Fluid or fluidized bed dryers are well known for the high rate of heat transfer between the gas and the fluidized particles as well as between bed particulates and surfaces immersed in the bed. Heat transfer coefficients in fluid beds range to 40 BTU/Hr-Ft2 -°F. while similar heat transfer coefficients for a surface exposed to a hot gas stream without the presence of a fluid bed would be perhaps 10 BTU/Hr-Ft2 -°F. Heretofore, fluid bed dryers have principally been used for drying homogeneous finely-divided materials whose fluidization characteristics are well known or can be predicted with precision. Granular materials such as activated carbon, coal and plastic beads are routinely dried in fluid bed dryers.
The drying of particulate coal in a fluidized bed is well known, employing, most often, hot combustion gases to fluidize the bed and provide the enthalpy necessary to dry the coal. U.S. Pat. No. 3,755,912 to Hamada, et al., describes a process wherein hot off-gases from a coking oven are used to fluidize and dry a bed of coal. U.S. Pat. No. 3,190,627 to Goins reveals a fluidized bed dryer using a plurality of gas-fired burners to supply hot gas to the fluid bed.
Several processes utilize the combustion of coal to provide the necessary heat for the fluid bed dryer. U.S. Pat. No. 3,896,557 to Seitzer, et al., provides for the collection of coal fines above the fluidizing drying bed and the burning of these fines in a separate combustion chamber to produce products of combustion to fluidize and heat the drying bed.
Jukolla in U.S. Pat. No. 2,638,684 describes drying coal in two fluidized beds arranged in a single vessel. A fines portion of coal is separated from the upper fluidized bed dryer coal product and injected into a lower combustion bed. The lower bed combustion gases provide the drying heat for the coal at sufficient velocity to fluidize the inert solids drying bed and substantially dry and entrain all of the coal fed to the drying bed. The dried, entrained coal is swept from the bed and passes through a series of cyclones which produces a dried coal product and the fines portion for combustion. The Jukkola process requires the use of inert solids fluid beds if coal in excess of 7% moisture is to be dried under stable production conditions. The process would not be suitable for drying hog fuel having a wide particle size range and sensitivity to overdrying.
Difficult waste materials such as sewage and refinery sludges are dried in fluid beds. However, as in Jukkola, these fluid beds are essentially sand beds where the waste material comprises only a small portion of the bed material and does not significantly alter the fluidization characteristics of the inert sand. Fitch, U.S. Pat. No. 4,159,682 teaches drying of sludges in such a sand fluid bed using an inflow of hot sand from a fluid bed combustor to supply the heat. The cooled sand mixed with the dried sludge is transported back to the fluid bed for combustion.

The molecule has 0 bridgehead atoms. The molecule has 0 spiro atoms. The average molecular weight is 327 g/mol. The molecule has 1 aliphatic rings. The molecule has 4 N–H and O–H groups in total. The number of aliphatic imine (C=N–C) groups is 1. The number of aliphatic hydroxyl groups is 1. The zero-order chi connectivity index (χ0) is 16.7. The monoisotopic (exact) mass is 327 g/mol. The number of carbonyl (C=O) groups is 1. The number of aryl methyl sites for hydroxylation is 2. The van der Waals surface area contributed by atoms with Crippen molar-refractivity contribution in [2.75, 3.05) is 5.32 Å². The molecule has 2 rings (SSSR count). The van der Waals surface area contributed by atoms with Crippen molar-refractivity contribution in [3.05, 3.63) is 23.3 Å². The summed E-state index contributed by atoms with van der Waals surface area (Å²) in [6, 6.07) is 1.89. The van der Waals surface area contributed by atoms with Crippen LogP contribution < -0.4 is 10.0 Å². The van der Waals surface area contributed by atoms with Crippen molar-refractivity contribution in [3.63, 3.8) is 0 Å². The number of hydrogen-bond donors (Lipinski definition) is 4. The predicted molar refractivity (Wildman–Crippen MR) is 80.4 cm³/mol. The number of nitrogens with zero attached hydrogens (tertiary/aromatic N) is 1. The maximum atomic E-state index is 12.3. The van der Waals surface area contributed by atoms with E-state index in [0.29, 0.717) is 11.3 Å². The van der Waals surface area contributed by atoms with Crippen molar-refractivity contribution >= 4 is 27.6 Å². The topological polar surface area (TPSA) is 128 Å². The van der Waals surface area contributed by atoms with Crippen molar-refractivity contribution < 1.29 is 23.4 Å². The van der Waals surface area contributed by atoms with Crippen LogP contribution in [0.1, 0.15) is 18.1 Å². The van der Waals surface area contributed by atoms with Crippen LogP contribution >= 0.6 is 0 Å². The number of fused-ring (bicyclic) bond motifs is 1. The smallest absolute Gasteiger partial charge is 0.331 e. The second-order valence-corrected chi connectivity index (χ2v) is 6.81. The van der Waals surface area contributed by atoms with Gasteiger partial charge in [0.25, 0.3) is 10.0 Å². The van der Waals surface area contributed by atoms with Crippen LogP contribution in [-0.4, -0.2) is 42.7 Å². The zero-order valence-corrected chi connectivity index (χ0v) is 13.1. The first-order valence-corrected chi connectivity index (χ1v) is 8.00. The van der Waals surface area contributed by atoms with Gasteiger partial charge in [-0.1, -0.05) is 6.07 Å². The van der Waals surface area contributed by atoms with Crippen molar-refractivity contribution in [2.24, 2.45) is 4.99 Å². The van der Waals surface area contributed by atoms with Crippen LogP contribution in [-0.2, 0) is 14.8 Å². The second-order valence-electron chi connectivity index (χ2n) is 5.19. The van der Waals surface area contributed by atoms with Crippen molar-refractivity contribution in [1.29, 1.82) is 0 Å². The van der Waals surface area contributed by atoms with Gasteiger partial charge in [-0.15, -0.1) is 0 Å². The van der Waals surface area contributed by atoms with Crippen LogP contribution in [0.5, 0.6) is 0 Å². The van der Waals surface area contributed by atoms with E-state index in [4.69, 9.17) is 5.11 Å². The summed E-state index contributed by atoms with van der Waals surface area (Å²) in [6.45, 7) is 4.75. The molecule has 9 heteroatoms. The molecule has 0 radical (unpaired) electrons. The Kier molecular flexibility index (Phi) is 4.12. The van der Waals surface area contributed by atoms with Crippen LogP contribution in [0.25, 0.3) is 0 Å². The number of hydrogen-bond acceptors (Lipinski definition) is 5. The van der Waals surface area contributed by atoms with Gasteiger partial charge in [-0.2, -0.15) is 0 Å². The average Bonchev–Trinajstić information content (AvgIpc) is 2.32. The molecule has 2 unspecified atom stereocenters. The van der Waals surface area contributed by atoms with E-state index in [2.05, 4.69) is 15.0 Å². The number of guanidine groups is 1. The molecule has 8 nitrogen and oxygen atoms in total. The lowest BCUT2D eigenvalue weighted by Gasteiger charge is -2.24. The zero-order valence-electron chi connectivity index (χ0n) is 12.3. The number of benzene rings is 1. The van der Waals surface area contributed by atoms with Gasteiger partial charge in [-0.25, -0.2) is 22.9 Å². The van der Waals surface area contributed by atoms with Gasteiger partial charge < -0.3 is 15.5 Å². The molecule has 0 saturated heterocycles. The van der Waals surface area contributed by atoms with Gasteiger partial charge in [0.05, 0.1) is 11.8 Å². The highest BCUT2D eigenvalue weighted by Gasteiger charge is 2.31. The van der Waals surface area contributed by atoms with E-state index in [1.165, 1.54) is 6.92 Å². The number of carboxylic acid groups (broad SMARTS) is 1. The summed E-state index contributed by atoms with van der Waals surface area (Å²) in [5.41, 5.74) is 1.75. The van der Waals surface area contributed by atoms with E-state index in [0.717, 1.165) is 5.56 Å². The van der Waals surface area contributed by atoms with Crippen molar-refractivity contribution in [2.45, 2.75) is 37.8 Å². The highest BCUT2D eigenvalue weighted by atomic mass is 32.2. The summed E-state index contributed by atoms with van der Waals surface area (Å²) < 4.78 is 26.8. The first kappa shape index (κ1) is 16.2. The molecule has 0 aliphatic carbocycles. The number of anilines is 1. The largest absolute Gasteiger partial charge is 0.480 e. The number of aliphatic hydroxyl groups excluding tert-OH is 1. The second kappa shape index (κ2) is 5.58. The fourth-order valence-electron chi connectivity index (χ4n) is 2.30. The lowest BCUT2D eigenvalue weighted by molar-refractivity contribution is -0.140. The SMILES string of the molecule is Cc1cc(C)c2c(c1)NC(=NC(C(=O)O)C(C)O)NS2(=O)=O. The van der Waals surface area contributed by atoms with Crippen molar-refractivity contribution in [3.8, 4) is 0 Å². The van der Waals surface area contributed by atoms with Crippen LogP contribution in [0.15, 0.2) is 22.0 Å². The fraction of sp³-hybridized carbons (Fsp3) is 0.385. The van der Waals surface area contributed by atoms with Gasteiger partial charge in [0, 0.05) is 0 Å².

In comparison with coal drying, the drying of wood waste and the like in fluidized beds is a relatively recent art. The nonuniformity of the typical wet wood to be dried has always been the principal problem to be overcome.
Voelskow, U.S. Pat. No. 3,721,014, teaches drying wood particles for particleboard by using two aerodynamic separators employing hot gases to segregate a fine fraction from a coarse fraction. Voelskow recognized the problem of overdrying the fines fraction while attmpting to dry the coarse fraction. Voelskow solved the problem by separating the fractions and drying them separately.
Spurrell in U.S. Pat. No. 4,235,174 teaches the use of a fluid bed combustor burning an oversize waste wood fraction to supply hot gases to a conventional rotary dryer to dry the balance of the hog fuel pile. Output of the dryer is screened into fine and coarse fractions. The fine fraction is burned in a wood-fired boiler in a suspension, pulverized coal type burner while the coarse fraction is burned on the grate. Spurrell does not suggest substituting a fluid bed dryer for drying hog fuel in place of the conventional rotary dryer.
Ide, et al., in French Patent Application No. 76 31487 describes a fluid bed dryer for drying and separating degradable organics for fertilizer composting from biologically inert granular material. The fluid bed dryer has a distributor plate which causes fluidized drying material to move in a spiral path from the center outward. A mechanical arm rotates in the fluid bed to break up lumps of material and to promote smooth fluidization of difficult materials.
A principal object of this invention is to provide a process and apparatus for drying wet wood waste or hog fuels, using the particular advantages of fluidized bed technologies. For example, the high heat transfer coefficients for the transfer of heat from a hot gas to the wetted surface of wood particles permits considerably smaller dryers in comparison with conventional rotary dryers. Furthermore, the turbulent mixing action of the bed insures uniform heat transfer conditions and breaks up incoming concentrations of wet hog fuel.
The principal purpose and advantage of the invention is that it permits substantially uniform drying of wet wood wastes which have a wide range of particle sizes and drying characteristics which typically heretofore have resulted in overdrying of fines portions of the material.
The moisture content of the fine particles exiting the dryer is approximately the same as the coarse particles exiting the dryer, eliminating a "blue haze" air pollution problem which results from overdrying fines, typical of the rotary or cascade dryers. Uniformity of moisture content between the coarse and fines portions of the wet fuel is an especially important advantage for the fluid bed dryer of this invention.